| 1 | Some ideas related to #7994: |
| 2 | |
| 3 | Here are some ideas. |
| 4 | |
| 5 | Consider this expression `e`: |
| 6 | {{{ |
| 7 | let f = λ x. let h = f (g1 x) |
| 8 | in λ y. x `seq` h (g2 y) |
| 9 | in ...f a 2..... f 3 4 ... |
| 10 | }}} |
| 11 | This can be rewritten to |
| 12 | {{{ |
| 13 | let f = λ x. let h = f (g1 x) |
| 14 | in λ y. x `seq` h (g2 y) |
| 15 | r = ...f a 2..... f 3 4 ... |
| 16 | in r |
| 17 | }}} |
| 18 | how can we analyse that to achieve the desired effect (i.e. arity 2 for `f` and hence strict in `x`, and `λ y` one-shot)? |
| 19 | |
| 20 | We need to calculate the demand on `f` and `r` in the fix point analysis, instead of always starting with a `cleanEvalDmd` in `dmdAnalRhs`. |
| 21 | |
| 22 | So thinking of the mutual recursion as simple recursion with a tuple, an incoming demand `d` on all of `e` is turned into an initial demand `(Abs, d)` on `(f,r)`. |
| 23 | |
| 24 | The first iteration analyses `f` with demand `Abs` (i.e. not at all) and `r` with demand `d`, while using `botDmdType` for `f` in the environment of the analyser. Then the result of this analysis is a demand type with `{f → C(C¹(S)), r → Abs, a → Hyper }`. |
| 25 | |
| 26 | We lub this with the demand from the outside `(Abs, d)` and re-start with `(C(C¹(S)), d)`. `f` is still as diverging in the strictness signature. But this, we will also get the demand from `f` on `f` into the result. But if we start with `C(C¹(C))` for `f`, then `f` puts that on itself! The resulting demand is thus the same (`{f → C(C¹(S)), r → Abs, a → Hyper }`), but in this pass, we will also have found out something about `f` strictness signature, which we now can consider to be `<S><L>`. Note that we were allowed to create this signature with two arguments, because the demand had two levels of calls. |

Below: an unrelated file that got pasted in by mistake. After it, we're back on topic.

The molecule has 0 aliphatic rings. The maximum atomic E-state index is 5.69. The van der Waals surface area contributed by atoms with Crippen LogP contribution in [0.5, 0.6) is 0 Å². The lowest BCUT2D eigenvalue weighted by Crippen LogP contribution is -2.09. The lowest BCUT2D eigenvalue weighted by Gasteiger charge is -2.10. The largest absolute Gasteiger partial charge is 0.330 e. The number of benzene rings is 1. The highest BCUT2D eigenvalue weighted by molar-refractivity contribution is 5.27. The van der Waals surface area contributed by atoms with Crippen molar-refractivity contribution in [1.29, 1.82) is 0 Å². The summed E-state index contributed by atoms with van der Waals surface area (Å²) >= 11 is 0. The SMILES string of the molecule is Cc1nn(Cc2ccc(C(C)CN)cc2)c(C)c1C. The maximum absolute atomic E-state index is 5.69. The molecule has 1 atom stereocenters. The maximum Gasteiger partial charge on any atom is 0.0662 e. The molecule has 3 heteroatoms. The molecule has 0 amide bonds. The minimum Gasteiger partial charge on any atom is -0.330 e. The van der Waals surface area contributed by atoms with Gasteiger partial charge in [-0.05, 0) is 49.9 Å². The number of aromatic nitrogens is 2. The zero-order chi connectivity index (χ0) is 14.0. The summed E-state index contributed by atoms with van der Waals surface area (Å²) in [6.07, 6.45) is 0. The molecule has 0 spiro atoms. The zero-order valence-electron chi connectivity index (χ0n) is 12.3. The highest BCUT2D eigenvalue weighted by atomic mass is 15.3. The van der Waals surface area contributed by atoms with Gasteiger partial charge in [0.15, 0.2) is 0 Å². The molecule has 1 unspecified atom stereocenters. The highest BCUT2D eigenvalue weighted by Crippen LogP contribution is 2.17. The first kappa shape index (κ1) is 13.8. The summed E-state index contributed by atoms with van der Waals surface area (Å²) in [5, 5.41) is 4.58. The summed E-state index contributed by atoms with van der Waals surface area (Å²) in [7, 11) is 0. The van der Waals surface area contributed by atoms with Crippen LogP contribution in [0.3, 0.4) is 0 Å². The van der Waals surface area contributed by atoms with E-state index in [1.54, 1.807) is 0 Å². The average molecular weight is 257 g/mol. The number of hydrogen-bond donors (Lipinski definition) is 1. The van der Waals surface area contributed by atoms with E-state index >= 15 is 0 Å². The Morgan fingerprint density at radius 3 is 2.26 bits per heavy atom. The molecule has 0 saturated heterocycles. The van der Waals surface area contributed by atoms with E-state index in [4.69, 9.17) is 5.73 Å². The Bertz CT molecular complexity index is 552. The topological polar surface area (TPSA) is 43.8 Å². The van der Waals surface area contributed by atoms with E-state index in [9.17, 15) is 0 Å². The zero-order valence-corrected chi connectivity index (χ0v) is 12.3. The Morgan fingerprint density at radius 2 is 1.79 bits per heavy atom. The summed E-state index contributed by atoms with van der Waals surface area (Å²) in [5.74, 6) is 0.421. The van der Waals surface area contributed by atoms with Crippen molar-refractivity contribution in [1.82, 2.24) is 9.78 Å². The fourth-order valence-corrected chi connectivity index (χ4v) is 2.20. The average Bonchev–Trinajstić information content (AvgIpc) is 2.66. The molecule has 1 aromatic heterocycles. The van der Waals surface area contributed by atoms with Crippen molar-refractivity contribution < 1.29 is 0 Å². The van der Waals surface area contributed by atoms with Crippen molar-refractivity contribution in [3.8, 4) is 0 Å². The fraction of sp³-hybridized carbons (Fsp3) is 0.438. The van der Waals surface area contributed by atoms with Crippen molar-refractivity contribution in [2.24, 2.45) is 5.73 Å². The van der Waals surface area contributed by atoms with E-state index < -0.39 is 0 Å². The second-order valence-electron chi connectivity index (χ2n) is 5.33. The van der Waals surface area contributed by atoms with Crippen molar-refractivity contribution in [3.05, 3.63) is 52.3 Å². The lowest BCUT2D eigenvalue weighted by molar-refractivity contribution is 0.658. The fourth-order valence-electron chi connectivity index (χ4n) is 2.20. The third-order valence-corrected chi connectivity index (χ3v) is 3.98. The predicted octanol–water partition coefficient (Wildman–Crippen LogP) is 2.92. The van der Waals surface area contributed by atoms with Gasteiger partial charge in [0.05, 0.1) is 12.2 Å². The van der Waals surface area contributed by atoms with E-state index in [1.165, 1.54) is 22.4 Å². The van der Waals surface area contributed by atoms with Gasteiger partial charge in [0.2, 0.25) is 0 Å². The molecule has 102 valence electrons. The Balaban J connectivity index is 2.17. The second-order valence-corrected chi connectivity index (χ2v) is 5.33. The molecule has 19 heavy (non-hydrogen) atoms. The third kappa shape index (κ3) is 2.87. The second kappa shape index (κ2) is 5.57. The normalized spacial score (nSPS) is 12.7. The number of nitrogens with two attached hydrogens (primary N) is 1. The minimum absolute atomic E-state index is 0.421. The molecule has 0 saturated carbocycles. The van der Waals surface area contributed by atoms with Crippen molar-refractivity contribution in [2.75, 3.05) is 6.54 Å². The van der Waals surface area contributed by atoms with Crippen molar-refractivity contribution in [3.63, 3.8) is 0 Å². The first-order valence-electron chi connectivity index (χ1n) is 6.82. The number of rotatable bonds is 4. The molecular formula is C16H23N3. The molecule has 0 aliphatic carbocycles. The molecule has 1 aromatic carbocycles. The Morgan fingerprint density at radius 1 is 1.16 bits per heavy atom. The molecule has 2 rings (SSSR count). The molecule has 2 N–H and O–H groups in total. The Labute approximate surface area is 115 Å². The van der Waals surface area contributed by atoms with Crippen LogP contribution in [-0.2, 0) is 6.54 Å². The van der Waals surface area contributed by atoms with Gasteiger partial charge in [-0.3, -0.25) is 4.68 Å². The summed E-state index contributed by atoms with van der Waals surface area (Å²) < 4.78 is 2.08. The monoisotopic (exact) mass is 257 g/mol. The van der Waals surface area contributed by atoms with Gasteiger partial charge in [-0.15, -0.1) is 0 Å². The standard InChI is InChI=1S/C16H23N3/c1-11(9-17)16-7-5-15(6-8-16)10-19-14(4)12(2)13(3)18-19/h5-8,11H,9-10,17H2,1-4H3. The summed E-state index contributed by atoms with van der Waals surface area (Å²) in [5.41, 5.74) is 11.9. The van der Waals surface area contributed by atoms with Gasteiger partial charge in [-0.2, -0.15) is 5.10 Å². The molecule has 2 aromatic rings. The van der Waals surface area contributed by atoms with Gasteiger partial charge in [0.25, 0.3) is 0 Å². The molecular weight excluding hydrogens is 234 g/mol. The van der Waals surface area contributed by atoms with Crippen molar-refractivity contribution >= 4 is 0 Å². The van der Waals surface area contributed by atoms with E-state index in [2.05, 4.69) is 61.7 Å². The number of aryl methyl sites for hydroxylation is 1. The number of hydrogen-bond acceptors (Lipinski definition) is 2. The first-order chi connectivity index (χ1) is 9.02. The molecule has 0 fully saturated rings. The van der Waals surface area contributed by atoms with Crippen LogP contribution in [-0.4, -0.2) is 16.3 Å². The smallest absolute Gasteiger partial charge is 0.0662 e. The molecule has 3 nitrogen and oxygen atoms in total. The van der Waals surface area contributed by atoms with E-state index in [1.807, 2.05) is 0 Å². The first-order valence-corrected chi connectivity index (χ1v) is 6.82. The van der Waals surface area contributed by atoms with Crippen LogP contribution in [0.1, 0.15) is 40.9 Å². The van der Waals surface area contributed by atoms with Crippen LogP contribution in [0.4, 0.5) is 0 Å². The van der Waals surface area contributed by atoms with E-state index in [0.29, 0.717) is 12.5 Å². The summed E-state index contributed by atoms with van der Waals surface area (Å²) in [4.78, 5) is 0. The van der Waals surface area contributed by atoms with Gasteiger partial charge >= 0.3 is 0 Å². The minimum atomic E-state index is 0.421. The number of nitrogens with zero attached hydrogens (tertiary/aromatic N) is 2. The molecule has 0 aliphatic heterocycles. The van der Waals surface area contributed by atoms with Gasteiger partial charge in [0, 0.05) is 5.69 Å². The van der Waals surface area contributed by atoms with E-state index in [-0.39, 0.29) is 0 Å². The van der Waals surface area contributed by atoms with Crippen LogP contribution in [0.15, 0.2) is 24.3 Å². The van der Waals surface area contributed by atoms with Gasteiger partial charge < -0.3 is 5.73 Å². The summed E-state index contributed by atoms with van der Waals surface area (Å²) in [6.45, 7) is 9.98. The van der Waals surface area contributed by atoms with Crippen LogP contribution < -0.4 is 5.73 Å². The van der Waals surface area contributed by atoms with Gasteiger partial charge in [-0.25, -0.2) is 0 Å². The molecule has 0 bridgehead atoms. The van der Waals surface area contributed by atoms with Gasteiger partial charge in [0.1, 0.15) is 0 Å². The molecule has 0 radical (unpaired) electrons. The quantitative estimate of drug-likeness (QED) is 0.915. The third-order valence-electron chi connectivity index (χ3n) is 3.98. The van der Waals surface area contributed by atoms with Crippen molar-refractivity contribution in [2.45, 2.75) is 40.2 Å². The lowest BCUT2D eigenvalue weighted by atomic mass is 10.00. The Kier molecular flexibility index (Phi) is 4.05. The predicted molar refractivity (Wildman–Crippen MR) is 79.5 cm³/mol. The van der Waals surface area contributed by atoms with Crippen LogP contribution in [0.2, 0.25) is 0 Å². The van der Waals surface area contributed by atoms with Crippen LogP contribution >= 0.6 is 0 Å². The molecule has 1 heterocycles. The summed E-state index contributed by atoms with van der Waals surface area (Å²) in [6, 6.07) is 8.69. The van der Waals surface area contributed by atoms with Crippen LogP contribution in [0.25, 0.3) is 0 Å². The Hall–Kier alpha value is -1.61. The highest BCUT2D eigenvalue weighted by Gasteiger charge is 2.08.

| 27 | |
| 28 | The demand stayed the same, but the strictness signature changed. So we do another iteration. This now relaxes the demand on `a` and we obtain `{f → C(C¹(S)), r → Abs, a → S }`, with `f` strictness signature unchanged. |
| 29 | |
| 30 | A last round and the demand put on `f` by its RHS and `r` stays the same, as well as `f` demand signature, and we have the desired results. |
| 31 | |
| 32 | |
| 33 | In the counter-example |
| 34 | {{{ |
| 35 | let f = λ x. let h = f (g1 x) |
| 36 | in λ y... map h... |
| 37 | in ...f 1 2..... f 3 4 ... |
| 38 | }}} |
| 39 | the second iteration would try `C(C¹(S))` on `f` as before, but it would be `C(S)` in the third run, because of the demand put on `f` by `f` itself. |
| 40 | |
| 41 | |
| 42 | The problem with this approach is that it is not monotone, as we update the strictness signatures. It might be `<S><L>` in one iteration (which causes `(f x)` to put a lazy demand on `x`) and `<S>` in the next (causing `(f x)` to put a strict demand on `x`). So the fixed-point iteration might not terminate... |
| 43 | |
| 44 | Maybe it is enough to over-approximate the demand within the fixed-point iteration? I.e. if `f` has signature `<S><L>`, then `(f x)` puts a strict demand on `x`. Presumably if in the next iteration, `f` has only `<S>`, then nothing went wrong; if it then has `<L>`, we can still reduce the demand on `x`. Note that we always start from a strong demand and converge towards a weaker demand. |
| 45 | |